My Parents’ Long Marriage | What is Takes to Stay Married for 63 Years

Dominic and Genevieve (left) on their wedding day in 1942

 “Marriage spoils   a romance, and children spoil a marriage,” my dad told my mom, my brother, and me at the family dinner table one long-ago evening.

“In one fell swoop you’ve insulted all three of us, Dad!” I sputtered.

“It’s true,” he matter-of-factly insisted.

This conversation occurred about 22 years into my parents’ marriage, which ended with Dad’s death on January 2, 2005. In 2002, the House of Representatives of the Commonwealth of Pennsylvania gave my folks a special citation with a “whereas” about their happy union enhancing the lives of others. It extended sincere congratulations on the joyous celebration of my parents’ 60th wedding anniversary and offered best wishes for their continued happiness. The Honorable Chris Sainato sponsored, signed, and hand-delivered the citation to my parents’ home in New Castle, Pennsylvania. A navy leather case protected the citation, which sported an official, embossed gold seal. Concrete government recognition that his romance had turned out well refuted Dad’s dire pronouncements, I feel. By 2002, though, he’d probably forgotten how he’d shocked me that long-ago evening.

Thirty-five years into my own happy marriage, today I recognize that in the realms of love and romance, actions speak louder than words. What my dad said about children and marriage didn’t matter. What mattered was what he and Mom did day after day for decades to keep their romance bright and strong.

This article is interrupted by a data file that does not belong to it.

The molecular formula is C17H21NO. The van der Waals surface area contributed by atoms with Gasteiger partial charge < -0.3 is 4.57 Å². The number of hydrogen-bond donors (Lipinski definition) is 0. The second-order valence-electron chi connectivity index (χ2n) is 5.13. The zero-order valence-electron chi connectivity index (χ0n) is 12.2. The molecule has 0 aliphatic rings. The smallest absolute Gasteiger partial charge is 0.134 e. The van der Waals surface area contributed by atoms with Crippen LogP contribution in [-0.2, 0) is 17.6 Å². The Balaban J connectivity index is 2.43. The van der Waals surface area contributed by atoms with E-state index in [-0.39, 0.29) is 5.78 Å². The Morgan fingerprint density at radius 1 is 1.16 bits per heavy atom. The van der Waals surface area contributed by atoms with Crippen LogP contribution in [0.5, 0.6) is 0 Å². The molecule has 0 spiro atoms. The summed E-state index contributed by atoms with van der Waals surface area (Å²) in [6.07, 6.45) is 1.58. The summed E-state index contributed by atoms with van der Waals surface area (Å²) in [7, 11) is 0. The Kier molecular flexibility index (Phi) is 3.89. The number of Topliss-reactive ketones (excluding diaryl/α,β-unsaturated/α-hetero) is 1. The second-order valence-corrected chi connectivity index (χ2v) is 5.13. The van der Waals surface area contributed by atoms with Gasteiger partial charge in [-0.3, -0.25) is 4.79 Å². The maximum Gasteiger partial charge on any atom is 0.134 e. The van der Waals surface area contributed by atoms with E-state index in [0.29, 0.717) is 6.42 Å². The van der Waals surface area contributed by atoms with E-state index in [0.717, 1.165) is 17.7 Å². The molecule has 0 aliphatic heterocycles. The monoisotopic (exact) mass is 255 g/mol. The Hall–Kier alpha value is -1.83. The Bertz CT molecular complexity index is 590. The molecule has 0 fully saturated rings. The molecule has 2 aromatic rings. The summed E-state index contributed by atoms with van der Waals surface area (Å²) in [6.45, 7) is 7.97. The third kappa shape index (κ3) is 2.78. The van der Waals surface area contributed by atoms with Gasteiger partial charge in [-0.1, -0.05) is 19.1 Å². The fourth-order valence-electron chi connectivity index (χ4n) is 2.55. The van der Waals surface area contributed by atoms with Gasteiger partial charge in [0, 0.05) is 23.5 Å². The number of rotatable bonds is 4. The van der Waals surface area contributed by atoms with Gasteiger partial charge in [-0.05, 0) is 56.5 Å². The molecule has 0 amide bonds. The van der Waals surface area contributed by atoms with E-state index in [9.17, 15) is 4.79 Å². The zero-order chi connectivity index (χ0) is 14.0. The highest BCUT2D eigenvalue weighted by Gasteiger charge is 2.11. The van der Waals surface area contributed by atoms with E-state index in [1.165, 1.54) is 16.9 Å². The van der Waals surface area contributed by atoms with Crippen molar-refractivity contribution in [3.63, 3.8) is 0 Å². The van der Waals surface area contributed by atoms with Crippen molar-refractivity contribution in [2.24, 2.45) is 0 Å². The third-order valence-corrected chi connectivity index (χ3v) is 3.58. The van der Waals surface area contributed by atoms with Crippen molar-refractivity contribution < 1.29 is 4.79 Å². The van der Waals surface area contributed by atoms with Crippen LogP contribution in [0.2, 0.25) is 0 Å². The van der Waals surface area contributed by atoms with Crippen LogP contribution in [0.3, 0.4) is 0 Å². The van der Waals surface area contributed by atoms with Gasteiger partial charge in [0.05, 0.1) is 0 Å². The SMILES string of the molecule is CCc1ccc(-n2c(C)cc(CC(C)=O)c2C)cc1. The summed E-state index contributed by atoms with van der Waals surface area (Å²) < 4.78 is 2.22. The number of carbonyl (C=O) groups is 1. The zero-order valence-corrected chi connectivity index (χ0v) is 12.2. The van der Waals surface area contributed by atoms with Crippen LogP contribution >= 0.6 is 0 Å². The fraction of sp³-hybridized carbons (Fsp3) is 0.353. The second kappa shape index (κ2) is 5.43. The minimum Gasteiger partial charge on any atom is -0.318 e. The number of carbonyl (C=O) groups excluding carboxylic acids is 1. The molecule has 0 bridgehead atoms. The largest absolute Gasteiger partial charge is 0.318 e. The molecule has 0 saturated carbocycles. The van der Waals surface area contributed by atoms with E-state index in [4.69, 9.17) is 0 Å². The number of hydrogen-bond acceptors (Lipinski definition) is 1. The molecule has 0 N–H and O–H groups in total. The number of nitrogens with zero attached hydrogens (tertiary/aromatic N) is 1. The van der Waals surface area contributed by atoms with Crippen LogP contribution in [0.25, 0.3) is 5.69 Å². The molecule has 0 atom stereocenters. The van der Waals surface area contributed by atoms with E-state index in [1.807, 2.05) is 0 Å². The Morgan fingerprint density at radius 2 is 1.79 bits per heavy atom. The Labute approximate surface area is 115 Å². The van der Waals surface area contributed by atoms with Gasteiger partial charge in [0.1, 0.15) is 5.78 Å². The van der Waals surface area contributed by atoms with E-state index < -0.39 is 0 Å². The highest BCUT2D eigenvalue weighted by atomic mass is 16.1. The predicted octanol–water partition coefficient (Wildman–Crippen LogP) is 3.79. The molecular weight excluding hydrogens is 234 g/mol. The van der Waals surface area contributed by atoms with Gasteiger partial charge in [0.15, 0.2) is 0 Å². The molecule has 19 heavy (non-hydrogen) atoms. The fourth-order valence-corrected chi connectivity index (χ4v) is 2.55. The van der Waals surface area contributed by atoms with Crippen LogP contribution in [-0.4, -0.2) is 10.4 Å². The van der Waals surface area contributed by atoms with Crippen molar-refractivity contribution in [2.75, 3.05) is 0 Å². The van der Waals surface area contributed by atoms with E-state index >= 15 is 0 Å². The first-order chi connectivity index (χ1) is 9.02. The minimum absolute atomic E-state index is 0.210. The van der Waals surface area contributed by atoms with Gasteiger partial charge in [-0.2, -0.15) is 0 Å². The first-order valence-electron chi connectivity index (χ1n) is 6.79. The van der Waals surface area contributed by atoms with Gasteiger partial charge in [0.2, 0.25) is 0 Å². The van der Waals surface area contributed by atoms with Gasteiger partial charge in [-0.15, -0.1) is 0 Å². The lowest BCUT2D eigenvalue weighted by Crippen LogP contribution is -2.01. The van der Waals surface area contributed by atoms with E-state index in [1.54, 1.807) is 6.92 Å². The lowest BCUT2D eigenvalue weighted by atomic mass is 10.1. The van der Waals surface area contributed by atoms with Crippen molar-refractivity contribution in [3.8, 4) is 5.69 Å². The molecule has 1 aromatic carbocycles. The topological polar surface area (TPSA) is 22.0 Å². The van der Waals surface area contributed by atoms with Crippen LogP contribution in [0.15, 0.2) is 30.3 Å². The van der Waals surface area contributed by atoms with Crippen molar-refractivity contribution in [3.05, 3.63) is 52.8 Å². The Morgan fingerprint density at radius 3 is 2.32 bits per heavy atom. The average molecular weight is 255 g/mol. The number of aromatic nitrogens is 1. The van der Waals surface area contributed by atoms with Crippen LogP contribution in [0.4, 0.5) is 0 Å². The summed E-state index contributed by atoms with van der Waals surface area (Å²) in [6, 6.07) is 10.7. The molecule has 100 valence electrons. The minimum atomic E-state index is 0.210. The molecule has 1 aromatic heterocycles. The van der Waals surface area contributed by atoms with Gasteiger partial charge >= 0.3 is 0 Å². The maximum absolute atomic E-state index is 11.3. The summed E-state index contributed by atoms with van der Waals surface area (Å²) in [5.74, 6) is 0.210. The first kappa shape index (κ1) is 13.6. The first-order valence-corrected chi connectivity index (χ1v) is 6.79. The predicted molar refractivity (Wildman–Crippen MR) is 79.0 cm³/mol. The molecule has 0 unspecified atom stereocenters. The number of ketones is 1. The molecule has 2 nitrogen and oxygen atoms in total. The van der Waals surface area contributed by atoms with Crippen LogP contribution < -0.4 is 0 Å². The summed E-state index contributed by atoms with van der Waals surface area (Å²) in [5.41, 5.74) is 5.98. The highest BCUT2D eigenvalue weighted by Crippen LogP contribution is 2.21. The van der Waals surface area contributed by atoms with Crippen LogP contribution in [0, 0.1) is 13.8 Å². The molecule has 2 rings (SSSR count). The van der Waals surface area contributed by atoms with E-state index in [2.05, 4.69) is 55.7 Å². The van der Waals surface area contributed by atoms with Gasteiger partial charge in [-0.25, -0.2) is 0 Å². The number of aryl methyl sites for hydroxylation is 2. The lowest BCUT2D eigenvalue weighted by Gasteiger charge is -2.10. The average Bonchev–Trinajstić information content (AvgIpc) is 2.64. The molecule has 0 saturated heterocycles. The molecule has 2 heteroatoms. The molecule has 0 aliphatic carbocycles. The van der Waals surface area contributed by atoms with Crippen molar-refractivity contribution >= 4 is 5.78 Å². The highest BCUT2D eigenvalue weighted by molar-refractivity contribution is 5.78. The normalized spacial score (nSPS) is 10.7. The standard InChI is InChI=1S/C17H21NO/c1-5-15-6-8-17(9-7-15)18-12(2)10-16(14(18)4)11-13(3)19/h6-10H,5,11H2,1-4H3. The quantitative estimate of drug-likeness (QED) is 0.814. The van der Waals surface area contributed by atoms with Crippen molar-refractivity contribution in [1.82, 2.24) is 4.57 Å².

Here’s how my parents met: Mom was selling tickets for a church-sponsored event, and Dad agreed to buy one. Mom didn’t tell Dad that the information printed on his ticket was incorrect. The church was reusing tickets leftover from a dance, but the event wasn’t a dance. Later that week, decked out in nice clothes and wearing his very best shoes, Dad found himself in a muddy field at a hayride. Mom must’ve been pretty cute, because, according to her, he didn’t much mind her little deception.

Another courtship highlight was when my dad (Dominec) taught my mom (Genevieve) how to drive a car. Did many young women living in the factory district of New Castle, Pennsylvania, drive cars in the late 1930s? During high school, Dad helped his big brother Patsy fix cars. Maybe they came across a good used one: somehow Dad decided to pay $50 for a car to give Mom. In that time and place, did any first-generation, unmarried Italian-American girls own a car? Carless themselves, mom’s brothers told her to return the car, and she did. Still, teaching her to drive a car and buying one for her—those early acts transmitted significant messages: Dominec respected Genevieve’s competence. He appreciated her spirit of adventure. The gift of a car said something, too, about the shape of the dreams Dad had for their future. Also Italian, he lived in a poor neighborhood, too.

Dominec’s mother opposed their relationship, maybe because Genevieve had a heart murmur due to a childhood bout of rheumatic fever. At one point, Mom’s parents sent her to visit relatives in Cleveland, Ohio, to forget Dad, who had saved enough money for a year at Slippery Rock State College, where he was meeting other pretty girls. Their inscriptions in his leather-bound yearbooks, which I have, bemoaned his loyalty to his New Castle sweetheart. Another man proposed to Mom in Cleveland, but she refused him.